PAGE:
Katherine Tierney, CFA®
Senior Retirement Strategist, Client Needs Research

Key points

  • Deciding how much to save for retirement can be confusing.
  • Average savings benchmarks can show how you compare with others in your age bracket, but not how prepared you are to meet your individual needs. Determining that will require different tools and benchmarks.
  • Your financial security after retirement will be unique to you: It will depend on things you control, such as spending habits and savings and things you don’t, such as financial market volatility and tax rates.
  • To help you get started on an effective long-term strategy, we’ve calculated broad estimates of how much you should have saved during each decade of your career.

How much should I save for retirement?

The bottom-line goal of retirement planning is deceptively simple: accumulating enough money to live the life you want once your career is no longer occupying most of your time or generating a regular paycheck.

Achieving that goal requires asking questions that have no easy answers: How much money will you need? How can you measure your progress toward a target decades in the future?

A financial advisor can help you with those questions, then tailor a financial strategy to help you meet your individual goals.

Often, people trying to figure out how well they’re doing begin by comparing their own savings with those of others in the same age bracket. If you’re curious how you stack up, data collected by the Federal Reserve in its 2019 Survey of Consumer Finances, shown below, can tell you. What those numbers can’t do, though, is tell you how close you are to your goal.

Using them as a gauge is a little like comparing your SAT score with the average of your graduating class in high school to determine whether it’s high enough to get you into a particular university.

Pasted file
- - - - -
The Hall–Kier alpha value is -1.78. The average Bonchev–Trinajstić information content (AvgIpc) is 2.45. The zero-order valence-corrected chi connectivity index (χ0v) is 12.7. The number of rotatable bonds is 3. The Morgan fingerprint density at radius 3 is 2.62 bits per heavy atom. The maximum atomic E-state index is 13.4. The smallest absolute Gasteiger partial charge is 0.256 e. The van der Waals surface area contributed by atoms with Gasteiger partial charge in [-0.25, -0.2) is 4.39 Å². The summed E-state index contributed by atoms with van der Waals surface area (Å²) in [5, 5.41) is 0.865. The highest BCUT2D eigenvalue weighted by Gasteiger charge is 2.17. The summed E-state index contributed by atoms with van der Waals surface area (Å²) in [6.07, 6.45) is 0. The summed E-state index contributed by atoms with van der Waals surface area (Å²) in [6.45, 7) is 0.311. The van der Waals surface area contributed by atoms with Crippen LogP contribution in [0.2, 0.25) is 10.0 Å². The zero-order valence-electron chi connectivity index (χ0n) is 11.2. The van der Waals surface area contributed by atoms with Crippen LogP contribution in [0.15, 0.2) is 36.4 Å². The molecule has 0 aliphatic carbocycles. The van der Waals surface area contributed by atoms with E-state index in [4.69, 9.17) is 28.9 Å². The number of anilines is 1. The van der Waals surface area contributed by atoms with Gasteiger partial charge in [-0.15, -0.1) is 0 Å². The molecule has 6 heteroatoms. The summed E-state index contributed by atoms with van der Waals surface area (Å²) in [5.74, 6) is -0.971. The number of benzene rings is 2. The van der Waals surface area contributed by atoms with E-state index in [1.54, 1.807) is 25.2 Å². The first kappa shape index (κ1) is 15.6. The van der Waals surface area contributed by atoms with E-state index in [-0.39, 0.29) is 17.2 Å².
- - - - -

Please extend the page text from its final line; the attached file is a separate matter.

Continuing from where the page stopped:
The one piece of data that’s crucial is the average SAT score of the freshmen the university admitted. Without that data point, you have no idea whether your score meets the institution’s standards.

Average retirement savings by age

 Chart showing the average retirement savings by age

Source: Federal Reserve Survey of Consumer Finances, 1989-2019; https://www.federalreserve.gov/econres/scfindex.htm

It’s the same with retirement: The relevant data point isn’t what others your age have saved but how much money you need yourself. The answer depends almost entirely on you, your habits now and your plans for later.

For example, what’s your average monthly spending today and do you expect to maintain it after retirement? Do you expect to relocate? If so, will you live in a region where the cost of living is higher or lower than where you are now? How do you plan to spend your time — traveling the world in style or volunteering in your neighborhood and working in your garden?

To help you begin evaluating your progress, we’ve developed generalized benchmarks, below, that are more useful, and more detailed, than average savings levels for someone retiring at age 65.